A mere fortnight after becoming President-elect, Donald Trump’s tariff threat gained a tactical victory in the battle to keep American jobs at home.
Trump announced via Twitter that Ford Motor Company intentions to transfer SUV production south of the border were shelved. Chairman Bill Ford “advised me that he will be keeping the Lincoln plant in Kentucky — no Mexico,” Trump tweeted last Thursday.
“During his campaign, Trump was relentless in his criticism of Ford for planning to move all its North American small-car production to Mexico,” Bloomberg reported, “where wages are 80 percent lower than in the U.S.” Critics argued that Ford had intended to relocate only the Lincoln MKC but, in response to the tweet, “the company acknowledged for the first time it had been considering moving production of the MKC to Mexico” following the expiration of the union contract, albeit to allow Ford to focus on its Escape model which outsells Lincoln, 12-to-1.
Nevertheless, Trump supporters, Kentucky politicians, and union members rejoice at the news. But this is only the beginning. The company issued a statement that the future of Ford production in America was contingent on the belief that “President-elect Trump and the new Congress will pursue policies that will improve U.S. competitiveness.” And therein lies the rub, for producers and consumers alike.
Enumerating the multifarious threads that make up a successful economy speaks to the “pretense of knowledge,” of understanding the motives and desires of the multiple millions who constitute the global economy. This was the subject of Austrian economist F.A. Hayek’s Nobel Prize acceptance speech, how “spontaneous ordering forces” are the mainspring of a market economy, so that it “turns out to be a more efficient mechanism for digesting dispersed information than any that man has deliberately designed.”
The incoming Trump administration is fortunate its economic advisers are versed in the Hayekian limits of state planning, and it has signalled with taxing and regulatory rationalization that limiting government intervention is a priority.
No one was more acutely aware of “government failure” than economic journalist, Henry Hazlitt. Called by the the mid-20th century’s “most radical of the pro-freedom columnists,” Hazlitt well-knew the dangers of state subvention, epitomized by the 1930s New Deal and justified by the pro-planning polemics of English economist John Maynard Keynes.
Hazlitt published his famous primer Economics in One Lesson as an everyman’s guide, explaining how to avoid ever-rampant fallacies. Its chapters dealing with the slippery slope of union wage demands and protectionist policy make for topical reading.
If the answer to economic growth lies with innovation and entrepreneurial skill, Hazlitt knew what dead-end subsidy the policy experts would recommend instead. “Taxing” imports on behalf of faltering industries penalizes the development potential of fledgling enterprises offering more prospective benefits. These tariffs therefore “change the structure of American production,” Hazlitt wrote. “It makes the industries in which we are comparatively inefficient larger, and the industries in which we are comparatively efficient smaller.”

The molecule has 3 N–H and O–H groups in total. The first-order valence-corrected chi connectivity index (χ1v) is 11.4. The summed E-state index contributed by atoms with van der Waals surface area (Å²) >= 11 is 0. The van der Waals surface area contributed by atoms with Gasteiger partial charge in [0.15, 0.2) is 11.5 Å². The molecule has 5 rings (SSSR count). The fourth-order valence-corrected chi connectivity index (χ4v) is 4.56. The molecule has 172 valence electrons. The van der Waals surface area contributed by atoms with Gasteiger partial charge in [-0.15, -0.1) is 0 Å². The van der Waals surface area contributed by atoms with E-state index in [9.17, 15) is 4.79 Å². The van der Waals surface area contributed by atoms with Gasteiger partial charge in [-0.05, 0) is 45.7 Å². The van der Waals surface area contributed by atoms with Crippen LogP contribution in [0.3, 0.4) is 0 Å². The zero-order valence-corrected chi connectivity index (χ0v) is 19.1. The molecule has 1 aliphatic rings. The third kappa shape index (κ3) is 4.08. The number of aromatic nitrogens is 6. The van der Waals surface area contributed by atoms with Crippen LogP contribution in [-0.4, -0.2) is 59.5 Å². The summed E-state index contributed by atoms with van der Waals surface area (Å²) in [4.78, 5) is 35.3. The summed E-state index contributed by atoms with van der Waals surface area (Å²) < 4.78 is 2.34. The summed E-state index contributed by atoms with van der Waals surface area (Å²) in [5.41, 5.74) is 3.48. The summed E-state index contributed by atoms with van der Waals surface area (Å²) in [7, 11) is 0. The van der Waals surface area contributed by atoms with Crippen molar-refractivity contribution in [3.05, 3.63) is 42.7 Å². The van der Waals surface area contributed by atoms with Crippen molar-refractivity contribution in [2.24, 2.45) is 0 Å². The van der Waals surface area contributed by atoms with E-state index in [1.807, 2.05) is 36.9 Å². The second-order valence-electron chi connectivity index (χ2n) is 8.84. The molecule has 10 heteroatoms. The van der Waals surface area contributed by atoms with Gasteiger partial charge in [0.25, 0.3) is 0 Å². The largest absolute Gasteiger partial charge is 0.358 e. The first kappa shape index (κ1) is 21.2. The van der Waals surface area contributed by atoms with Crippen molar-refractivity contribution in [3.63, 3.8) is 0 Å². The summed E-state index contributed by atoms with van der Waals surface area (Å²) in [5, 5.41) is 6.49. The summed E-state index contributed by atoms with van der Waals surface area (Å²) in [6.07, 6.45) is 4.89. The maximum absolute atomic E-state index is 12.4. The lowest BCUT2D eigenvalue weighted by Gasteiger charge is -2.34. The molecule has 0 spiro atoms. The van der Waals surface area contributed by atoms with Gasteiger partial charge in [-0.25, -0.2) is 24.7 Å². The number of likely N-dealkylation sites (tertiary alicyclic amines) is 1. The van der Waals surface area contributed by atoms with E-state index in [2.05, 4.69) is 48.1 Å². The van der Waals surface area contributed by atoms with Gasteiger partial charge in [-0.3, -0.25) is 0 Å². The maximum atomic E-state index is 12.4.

Life support is administered when reality counsels pulling the plug. Worse still, misplaced government funding starves nascent industries of scarce investment opportunities for capital accumulation.
Full economic benefits will accrue to U.S. consumers if Ford automobiles can be manufactured state-side at costs comparable to those rolled out of Mexican assembly lines or other foreign factories. This can only be achieved if American production costs are lowered: manufacturing expenditures comprising raw resources, energy, and capital depreciation; management and employee wages; and state and federal regulatory burdens, including social welfare obligations.
Right-to-work states that empower employees in relation to union rules are one positive step forward. Reviewing EPA standards to increase coal and petroleum exploration and extraction, another. As is ending the Federal Reserve’s loose money policy and returning to a stable currency that encourages necessary investment in capital-intensive industries. Corporate tax rates of 35 percent, nearly double that of Western competitors, is especially galling; combined with punitive taxes on foreign profits, it is a contributing factor why $2 trillion remains untapped overseas and American competitiveness languishes.
Otherwise, consumers are subsidizing an automotive industry that, for reasons of corporate waste or state coercion, is inefficient and whose product can be manufactured more cheaply elsewhere. (Mr. Trump has suggested relocating to a more business-friendly state as one alternative.) And as it goes for automobiles, so it goes for the majority of items sold in the United States.
“What’s good for Ford Motor Company is good for America,” to paraphrase a popular adage. When free enterprise succeeds, the whole community benefits. President-elect Trump scored a tactical victory when Ford rescinded plans to move manufacturing to Mexico from Kentucky. Yet more than tariff threats is needed to secure the strategic goal of economic growth and prosperity. Only structural reforms to the economy, encouraging entrepreneurial innovation and competitive markets, will truly make America great again.
Stephen MacLean maintains the weblog The Organic Tory.
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